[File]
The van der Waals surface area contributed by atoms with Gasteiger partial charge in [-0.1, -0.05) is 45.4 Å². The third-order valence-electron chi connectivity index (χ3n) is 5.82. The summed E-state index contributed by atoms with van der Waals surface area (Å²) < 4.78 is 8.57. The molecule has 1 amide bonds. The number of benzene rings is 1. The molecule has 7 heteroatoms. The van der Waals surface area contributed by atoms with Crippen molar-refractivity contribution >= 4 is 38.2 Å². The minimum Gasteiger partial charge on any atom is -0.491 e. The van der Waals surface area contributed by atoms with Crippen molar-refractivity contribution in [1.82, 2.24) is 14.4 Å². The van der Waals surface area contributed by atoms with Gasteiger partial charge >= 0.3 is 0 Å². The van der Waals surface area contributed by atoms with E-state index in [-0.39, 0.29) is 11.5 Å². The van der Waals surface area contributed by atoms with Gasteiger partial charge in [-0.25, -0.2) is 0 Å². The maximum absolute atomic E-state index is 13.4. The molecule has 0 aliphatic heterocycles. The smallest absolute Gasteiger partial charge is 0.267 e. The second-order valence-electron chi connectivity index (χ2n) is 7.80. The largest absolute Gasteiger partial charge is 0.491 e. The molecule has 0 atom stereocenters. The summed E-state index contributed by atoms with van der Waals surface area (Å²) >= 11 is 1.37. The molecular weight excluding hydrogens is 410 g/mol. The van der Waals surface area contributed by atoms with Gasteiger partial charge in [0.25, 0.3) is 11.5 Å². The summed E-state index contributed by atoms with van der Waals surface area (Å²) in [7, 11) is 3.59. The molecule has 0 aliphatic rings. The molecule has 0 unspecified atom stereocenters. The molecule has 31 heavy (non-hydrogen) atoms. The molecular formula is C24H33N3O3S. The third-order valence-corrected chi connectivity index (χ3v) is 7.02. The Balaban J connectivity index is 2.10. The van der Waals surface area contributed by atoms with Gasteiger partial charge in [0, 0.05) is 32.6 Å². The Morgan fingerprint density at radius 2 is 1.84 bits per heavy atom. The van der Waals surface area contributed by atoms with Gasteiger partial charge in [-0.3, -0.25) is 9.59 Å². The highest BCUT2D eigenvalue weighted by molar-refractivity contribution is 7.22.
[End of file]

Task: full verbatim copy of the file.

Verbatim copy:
The van der Waals surface area contributed by atoms with Gasteiger partial charge in [-0.1, -0.05) is 45.4 Å². The third-order valence-electron chi connectivity index (χ3n) is 5.82. The summed E-state index contributed by atoms with van der Waals surface area (Å²) < 4.78 is 8.57. The molecule has 1 amide bonds. The number of benzene rings is 1. The molecule has 7 heteroatoms. The van der Waals surface area contributed by atoms with Crippen molar-refractivity contribution >= 4 is 38.2 Å². The minimum Gasteiger partial charge on any atom is -0.491 e. The van der Waals surface area contributed by atoms with Crippen molar-refractivity contribution in [1.82, 2.24) is 14.4 Å². The van der Waals surface area contributed by atoms with Gasteiger partial charge >= 0.3 is 0 Å². The van der Waals surface area contributed by atoms with E-state index in [-0.39, 0.29) is 11.5 Å². The van der Waals surface area contributed by atoms with Gasteiger partial charge in [-0.25, -0.2) is 0 Å². The maximum absolute atomic E-state index is 13.4. The molecule has 0 aliphatic heterocycles. The smallest absolute Gasteiger partial charge is 0.267 e. The second-order valence-electron chi connectivity index (χ2n) is 7.80. The largest absolute Gasteiger partial charge is 0.491 e. The molecule has 0 atom stereocenters. The summed E-state index contributed by atoms with van der Waals surface area (Å²) >= 11 is 1.37. The molecular weight excluding hydrogens is 410 g/mol. The van der Waals surface area contributed by atoms with Gasteiger partial charge in [0.25, 0.3) is 11.5 Å². The summed E-state index contributed by atoms with van der Waals surface area (Å²) in [7, 11) is 3.59. The molecule has 0 aliphatic rings. The molecule has 0 unspecified atom stereocenters. The molecule has 31 heavy (non-hydrogen) atoms. The molecular formula is C24H33N3O3S. The third-order valence-corrected chi connectivity index (χ3v) is 7.02. The Balaban J connectivity index is 2.10. The van der Waals surface area contributed by atoms with Gasteiger partial charge in [0, 0.05) is 32.6 Å². The Morgan fingerprint density at radius 2 is 1.84 bits per heavy atom. The van der Waals surface area contributed by atoms with Gasteiger partial charge in [-0.3, -0.25) is 9.59 Å². The highest BCUT2D eigenvalue weighted by molar-refractivity contribution is 7.22.